Vanishing act

This is a well-executed chart showing the complex dealings between Wall Street firms in the last 40 years.


They found a way to present all the information without criss-crossing lines.  The right column is the clincher.  It listed all the important recent events.

Reference: "Wall Street: RIP", New York Times, Sep 28 2008.

Flows and partitions

Andrew M., a new but loyal reader, didn't like the flow charts used by the EPA to illustrate cleantech.  We had some lively discussion on flow charts before.  The bottom line seems to be that they are difficult beasts to tame, especially when the relationships are complex.  The example shown by Andrew (below) is not particularly horrid in this scheme of things.  It's the abundance of annotations and colors that cause dizziness.


Here's a view of the same data, using a partitioning approach.  The inputs are fixed at 100 units, which I find easier to comprehend, while the original fixed output at 30 units of electricity and 45 units of heat.  And of course, it is a tremendous service to readers not to have to work out the efficiencies.  Tacitness is a vice, not a virtue, in graph-making.


Reference: "Catalog of CHP Technologies", US EPA Combined Heat and Power Partnership.

Embedding logic

Bernard L. (from France) submitted this bubble chart for consideration.  It accompanied an NYT article claiming the absence of evidence of election fraud.  (Of course, as is well-known, absence of evidence is not the same as evidence of absence.  Here, I'm purely interested in data presentation.)

As a seasoned consultant, Bernard asked if a Marimekko chart would be superior.

Nyt_convictions_2 This is one ambitious chart.  Ignoring the bubbles (which are more nuisance than anything), we are asked to interpret data at three different levels of aggregation in one go.

First, there were 95 cases classified into five indictment types.  Second, these cases resulted in either convictions or acquittals/dismissals.  Third, among the cases ending in convictions (the highlighted area), we were shown the occupations of those convicted.

By flattening three levels into one table, some key information is obscured.  For example, how many cases resulted in conviction?  The reader has to compute either 95-25 or 26+31+10+3.  What percent of civil rights violation convictions were committed by party/campaign workers?  It's not 2/3 = 67% (bottom row) but rather 2/2 = 100%.

The following junkart brings out the logic that is embedded in the complicated bubble-table.  While there is a lot on the page, the text labels plus the flow directions allow readers to absorb the data one level at a time.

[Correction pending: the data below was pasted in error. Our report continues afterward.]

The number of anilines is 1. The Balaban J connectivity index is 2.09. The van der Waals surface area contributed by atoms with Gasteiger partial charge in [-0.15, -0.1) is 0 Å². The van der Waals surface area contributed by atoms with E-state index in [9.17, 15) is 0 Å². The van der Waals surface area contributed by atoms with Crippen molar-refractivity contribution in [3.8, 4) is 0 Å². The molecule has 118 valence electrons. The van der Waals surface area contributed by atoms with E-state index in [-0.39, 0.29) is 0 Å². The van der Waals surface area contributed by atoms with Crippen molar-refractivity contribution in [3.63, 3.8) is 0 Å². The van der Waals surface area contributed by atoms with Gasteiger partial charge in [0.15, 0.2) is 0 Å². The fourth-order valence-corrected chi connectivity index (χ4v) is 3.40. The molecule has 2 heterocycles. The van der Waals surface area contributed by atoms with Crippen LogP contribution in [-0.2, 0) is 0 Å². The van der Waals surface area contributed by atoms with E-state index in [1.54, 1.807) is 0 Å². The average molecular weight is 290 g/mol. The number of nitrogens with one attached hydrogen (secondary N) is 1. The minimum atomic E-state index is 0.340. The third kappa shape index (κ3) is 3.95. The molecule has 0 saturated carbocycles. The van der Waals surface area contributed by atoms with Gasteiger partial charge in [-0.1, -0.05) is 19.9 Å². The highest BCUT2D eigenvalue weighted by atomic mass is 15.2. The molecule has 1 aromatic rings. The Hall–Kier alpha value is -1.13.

I have not attempted the Marimekko as I am not a fan of such charts.  You're welcome to try.

Source: "In 5-Year Effort, Scant Evidence of Voter Fraud", New York Times, April 2007.

PS. I will be working through the backlog of reader submissions.  Thanks for your patience.  Keep them coming!


Remark (Apr 25 2007): Thanks to readers for keeping me honest (see comments below).  The conviction rates shown previously were indeed the inverse.  I have now fixed them.

Graphical equity 3

Zuil provides an alternative rendering of the Sankey diagram / flow chart.  This one is surely superior, being easier to understand while capturing more information than the previous example.

Govt_sankey2_1Ultimately, however, this type of chart will please specialists more than the general reader.

It is designed to be purely descriptive, which explains the absolute equality given to each flow, as indicated by the choice of unique colors and/or patterns for each.

As a data graphic, it can be  improved if the designer has a point to make.  In that situation, only the relevant flows can be highlighted while all others stay in the background.

As it stands, this chart murmurs but does not opine.

Reference: "U.S. Energy Flow - 2002", Energy & Environment Directorate, Lawrence Livermore National Laboratory.

Graphical equity 2

Based on my last post, Zuil and Lope engaged in a lively conversation about "flow charts", apparently also called "Sankey charts" in some circles.  Here is an example Zuil found at the EIA site:Govt_sankey

Zuil commented that

Though often difficult to draw, Sankey diagrams are IMHO unbeatable to represent any type of lossless flow (energy, money, fluids, etc).

I mostly agree: flow charts are great at tracing flows, and it's easy to figure out proportional sources and uses from this example.  Moreover, as Lope suggested, it's fun (to read).

But... the data content of this chart is lower than that of the network graph or the Marimekko.  Imagine removing all the lines (arcs) in the network graph: that is what the flow chart includes.  It achieves more readability by simplification.